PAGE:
A Note of Caution About HOAs

Most horror stories about homeowners associations are rooted in the owners’ misunderstanding of what they are buying into.

February 12, 2015

The number of Americans living in common-interest communities — those governed by either a homeowners association, condo board, or cooperative — has grown from 1 percent in 1970 to 24 percent in 2013, according to the Foundation for Community Association Research. Now comprising 20 percent of the national housing stock, community associations are a growing share of the residential real estate market, but many home owners have little understanding of the rights and responsibilities they are buying into when they purchase in these communities. This leads them down the road of dissatisfaction and disillusionment with the HOA concept in general.

Many owners do not recognize that the benefits of shared ownership involve relinquishing some of the independence of sole ownership. That’s the root of so many of the HOA horror stories we’ve all heard, as owners normally do not realize that their submission to the will of their new community is accomplished by the automatic application of covenants running with the residence.

HOA living is not suited for those unwilling to cooperate with the community. The most caustic critics of HOAs in general are actually opposed to the concept of joint ownership. This is a completely unrealistic position, particularly as society continues to urbanize and affordable land is increasingly scarce. Truly, persons who want a home that is their castle and theirs alone should not live in HOAs.

HOAs operate under governing documents such as recorded covenants, bylaws, and operating rules. Although they can greatly affect one’s experience with their property, many owners in HOA communities consider the documents unimportant, treating them as if they were an appliance owner’s manual — to review only after buying and beginning to use the product. Governing documents may limit leasing, pets, parking, type of flooring, garage usage, or a myriad of other aspects of the residence.

Oftentimes, HOA home buyers don’t know exactly what they are acquiring. Most assume attached housing are condominiums and detached are planned development lots, but these generalizations are not always accurate. Although the answer is easily found in either the subdivision map or the covenants, homes can be bought or sold for years without the owners ever learning what type of housing they are living in. Years ago, an HOA more than 20 years old at the time was sued by two home owners who claimed the association converted their attached “townhouse” homes from condominiums to planned development lots, despite the fact that the original covenants clearly identified the HOA as a planned development. (Yes, the case was quickly thrown out by the judge).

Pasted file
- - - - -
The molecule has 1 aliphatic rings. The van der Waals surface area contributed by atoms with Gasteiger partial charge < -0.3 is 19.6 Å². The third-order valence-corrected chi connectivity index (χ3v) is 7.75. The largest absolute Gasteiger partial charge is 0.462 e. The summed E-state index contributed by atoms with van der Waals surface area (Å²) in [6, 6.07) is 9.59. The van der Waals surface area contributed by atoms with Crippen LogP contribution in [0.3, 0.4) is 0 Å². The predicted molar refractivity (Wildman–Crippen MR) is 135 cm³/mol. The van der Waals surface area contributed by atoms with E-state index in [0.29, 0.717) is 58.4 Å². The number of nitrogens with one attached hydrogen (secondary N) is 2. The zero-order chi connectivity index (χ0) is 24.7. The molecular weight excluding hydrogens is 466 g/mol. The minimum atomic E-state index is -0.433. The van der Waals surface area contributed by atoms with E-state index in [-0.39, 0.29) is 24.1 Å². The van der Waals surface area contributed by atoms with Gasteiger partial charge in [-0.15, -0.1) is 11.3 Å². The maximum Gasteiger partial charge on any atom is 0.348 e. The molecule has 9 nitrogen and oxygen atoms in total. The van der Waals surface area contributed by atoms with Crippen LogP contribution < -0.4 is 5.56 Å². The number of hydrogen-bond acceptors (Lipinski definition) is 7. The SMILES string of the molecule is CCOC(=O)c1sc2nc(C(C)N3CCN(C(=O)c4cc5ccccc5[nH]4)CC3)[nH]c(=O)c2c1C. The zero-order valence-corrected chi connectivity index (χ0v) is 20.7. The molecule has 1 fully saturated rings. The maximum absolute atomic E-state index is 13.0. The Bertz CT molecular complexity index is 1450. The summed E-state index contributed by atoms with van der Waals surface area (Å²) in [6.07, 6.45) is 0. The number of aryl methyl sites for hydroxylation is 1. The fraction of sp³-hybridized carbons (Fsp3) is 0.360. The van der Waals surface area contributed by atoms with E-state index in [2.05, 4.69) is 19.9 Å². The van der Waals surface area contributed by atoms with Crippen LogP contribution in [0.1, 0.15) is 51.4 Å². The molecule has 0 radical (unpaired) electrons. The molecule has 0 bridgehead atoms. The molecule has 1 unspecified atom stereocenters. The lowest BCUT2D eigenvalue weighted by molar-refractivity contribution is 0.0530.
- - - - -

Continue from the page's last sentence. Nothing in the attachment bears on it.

Another point of confusion arises from the failure of owners to comprehend the concept of exclusive-use common areas. Balconies, patios, and porches are frequently believed to be areas where the HOA has no authority to govern its use. But in condominiums, these areas usually are exclusive-use common areas: That is, they are controlled by the HOA but used by the individual owner.

The financial health of an HOA community also impacts owners. To keep monthly assessments low, some HOA boards will not accumulate sufficient funds in a reserve account to offset ongoing deterioration of common elements in the property, such as roofs, paint, and paving. Poorly funded HOAs will need major special assessments or bank loans when big building components need replacement. Competent appraisals may not reveal the true value of the HOA property because appraisers are not required to examine the HOA reserve fund. Logic dictates that residences in a poorly funded HOA will be worth less than the well-funded association across the street, but normal market valuations will not reflect that important economic reality.

None of this is to say that buying in an HOA community is a bad deal. Some home owners will enjoy having a body that instills harmony in a neighborhood by regulating its appearance and use for everyone’s comfort. But in order to ensure that every owner gets the most out of their HOA, they must be educated about them. That, of course, starts with a knowledgeable real estate professional.

Kelly G. Richardson, Esq., is a licensed REALTOR® and co-founder/managing partner of Richardson Harman Ober PC, a law firm based in Pasadena, Calif. He serves as legal counsel for several REALTOR® associations in Southern California, and is a member of the Legal Affairs Forum and Home Ownership Housing Committee of the California Association of REALTORS®. Richardson can be reached at krichardson@rhopc.com or 626-449-5577.